Scharwenka had little difficulty in having his music published, and the famous firm of Breitkopf und Härtel in Leipzig accepted his first compositions in 1869. Among them was his first set of Polish National Dances, Op 3, the first of which was to become one of the most popular pieces of all time, with millions of copies being sold all over the world. It was this piece that the composer used as a means of introduction to Franz Liszt in Weimar in 1870. (Scharwenka had pasted the opening bars inside his collapsible high crowned hat and used it as a ‘visiting card’. Liszt immediately recognised it, having previously expressed a wish to meet the young composer!) Scharwenka went on to dedicate his first piano concerto to Liszt in 1877.

The Scherzo in G major, Op 4 (1869), was published by Breitkopf und Härtel following the success achieved with the Polish Dances, Op 3. It is a piece full of youthful exuberance and a good example of Scharwenka’s ability to compose effectively for his own virtuoso display without sacrificing true musical content. The pianist is given no respite as the piece hurries on, ending with a spectacular flurry of broken octaves.

The Barcarolle in E minor is one a number of shorter character pieces composed in the early 1870s. Scharwenka uses his thorough knowledge of the piano to good effect with a rich melodic line set above a steady undulating accompaniment.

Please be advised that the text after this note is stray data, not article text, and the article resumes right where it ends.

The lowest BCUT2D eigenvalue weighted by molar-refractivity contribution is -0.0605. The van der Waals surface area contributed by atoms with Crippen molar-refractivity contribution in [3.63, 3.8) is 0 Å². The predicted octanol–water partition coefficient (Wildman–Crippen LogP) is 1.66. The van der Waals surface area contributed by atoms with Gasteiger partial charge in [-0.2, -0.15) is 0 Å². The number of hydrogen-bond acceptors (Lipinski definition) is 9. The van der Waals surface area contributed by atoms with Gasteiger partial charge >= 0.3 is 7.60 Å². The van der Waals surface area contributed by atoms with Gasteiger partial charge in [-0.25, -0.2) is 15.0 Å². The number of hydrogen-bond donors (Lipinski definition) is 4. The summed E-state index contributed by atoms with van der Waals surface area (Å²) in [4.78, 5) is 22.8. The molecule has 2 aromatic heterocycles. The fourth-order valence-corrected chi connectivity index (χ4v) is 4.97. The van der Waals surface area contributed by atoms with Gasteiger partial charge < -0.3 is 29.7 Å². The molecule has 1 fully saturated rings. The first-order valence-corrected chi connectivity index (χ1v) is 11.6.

The Novelette und Melodie, Op 22, were probably composed in 1875. There is some evidence here of Schumann’s influence, particularly in the energetic Novelette, although in the middle section Scharenka’s Polish origins show through. In direct contrast, the simplicity of the Melodie creates an air of restful tranquillity.

With the exception of his Polish Dances, the Variations for Piano, Op 48, was probably Scharwenka’s most popular work for piano solo during his lifetime. He certainly played it often at his concerts, and in 1919 it was performed by the young Claudio Arrau in Berlin at a concert given to celebrate Scharwenka’s fiftieth anniversary as a performing artist. The well-known German critic Karl Schelle, in reviewing a concert given by Scharwenka in January 1880 which included the Variations, praises him not only as a fine virtuoso performer but also as a composer, stating the Variations to be a fine work of great creative power.

The theme, in D minor, is of a dark and sombre nature, and in the first published edition there were twenty variations. Scharwenka revised and condensed the work some years later, reducing the number of variations to twelve and in some cases changing their order, and it is this version which is recorded here.

The four Polish Dances, Op 58, were composed when Scharwenka was at the height of his creative power, following on from the success of his second piano concerto at the beginning of 1881. In contrast to his earlier works in this genre, these pieces are more substantial, with a greater use of chromatic harmonies and more advanced modulations, and the overall development of the thematic material shows greater maturity. Although Scharwenka was not the ardent nationalist as typified by Paderewski, there is perhaps a passing tongue-in-cheek reference to the Polish anthem in the last piece of this set.

Martin Eastick © 1992

Other albums in this series
'Scharwenka: Piano Music, Vol. 1' (CDH55131)
Scharwenka: Piano Music, Vol. 1
MP3 £4.99FLAC £4.99ALAC £4.99Buy by post £5.50 CDH55131  Helios (Hyperion's budget label)  
'Scharwenka: Piano Music, Vol. 2' (CDH55132)
Scharwenka: Piano Music, Vol. 2
MP3 £4.99FLAC £4.99ALAC £4.99Buy by post £5.50 CDH55132  Helios (Hyperion's budget label)  
'Scharwenka: Piano Music, Vol. 4' (CDH55134)
Scharwenka: Piano Music, Vol. 4
MP3 £4.99FLAC £4.99ALAC £4.99Buy by post £13.99 (ARCHIVE SERVICE) CDH55134  Helios (Hyperion's budget label) — Archive Service